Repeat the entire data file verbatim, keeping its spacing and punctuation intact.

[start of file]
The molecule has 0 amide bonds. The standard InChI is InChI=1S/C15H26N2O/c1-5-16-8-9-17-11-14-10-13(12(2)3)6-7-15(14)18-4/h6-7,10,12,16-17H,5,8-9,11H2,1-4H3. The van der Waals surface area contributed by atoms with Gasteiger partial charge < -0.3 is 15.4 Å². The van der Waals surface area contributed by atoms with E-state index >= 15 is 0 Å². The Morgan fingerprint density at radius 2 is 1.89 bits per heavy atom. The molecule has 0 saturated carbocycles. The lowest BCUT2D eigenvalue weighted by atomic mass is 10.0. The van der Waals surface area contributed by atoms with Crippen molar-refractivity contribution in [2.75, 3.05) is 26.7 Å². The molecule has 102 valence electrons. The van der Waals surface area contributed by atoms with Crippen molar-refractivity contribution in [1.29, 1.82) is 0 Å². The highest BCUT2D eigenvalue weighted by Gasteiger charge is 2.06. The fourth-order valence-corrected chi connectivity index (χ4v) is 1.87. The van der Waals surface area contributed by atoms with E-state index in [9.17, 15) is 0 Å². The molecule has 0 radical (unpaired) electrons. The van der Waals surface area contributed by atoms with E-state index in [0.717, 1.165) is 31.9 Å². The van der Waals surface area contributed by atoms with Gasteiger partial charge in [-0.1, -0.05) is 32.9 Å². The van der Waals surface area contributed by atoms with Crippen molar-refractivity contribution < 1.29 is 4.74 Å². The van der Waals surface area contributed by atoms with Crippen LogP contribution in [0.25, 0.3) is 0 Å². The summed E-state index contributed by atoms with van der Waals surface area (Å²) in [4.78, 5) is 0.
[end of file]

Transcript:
The molecule has 0 amide bonds. The standard InChI is InChI=1S/C15H26N2O/c1-5-16-8-9-17-11-14-10-13(12(2)3)6-7-15(14)18-4/h6-7,10,12,16-17H,5,8-9,11H2,1-4H3. The van der Waals surface area contributed by atoms with Gasteiger partial charge < -0.3 is 15.4 Å². The van der Waals surface area contributed by atoms with E-state index >= 15 is 0 Å². The Morgan fingerprint density at radius 2 is 1.89 bits per heavy atom. The molecule has 0 saturated carbocycles. The lowest BCUT2D eigenvalue weighted by atomic mass is 10.0. The van der Waals surface area contributed by atoms with Crippen molar-refractivity contribution in [2.75, 3.05) is 26.7 Å². The molecule has 102 valence electrons. The van der Waals surface area contributed by atoms with Crippen molar-refractivity contribution in [1.29, 1.82) is 0 Å². The highest BCUT2D eigenvalue weighted by Gasteiger charge is 2.06. The fourth-order valence-corrected chi connectivity index (χ4v) is 1.87. The van der Waals surface area contributed by atoms with E-state index in [9.17, 15) is 0 Å². The molecule has 0 radical (unpaired) electrons. The van der Waals surface area contributed by atoms with E-state index in [0.717, 1.165) is 31.9 Å². The van der Waals surface area contributed by atoms with Gasteiger partial charge in [-0.1, -0.05) is 32.9 Å². The van der Waals surface area contributed by atoms with Crippen molar-refractivity contribution < 1.29 is 4.74 Å². The van der Waals surface area contributed by atoms with Crippen LogP contribution in [0.25, 0.3) is 0 Å². The summed E-state index contributed by atoms with van der Waals surface area (Å²) in [4.78, 5) is 0.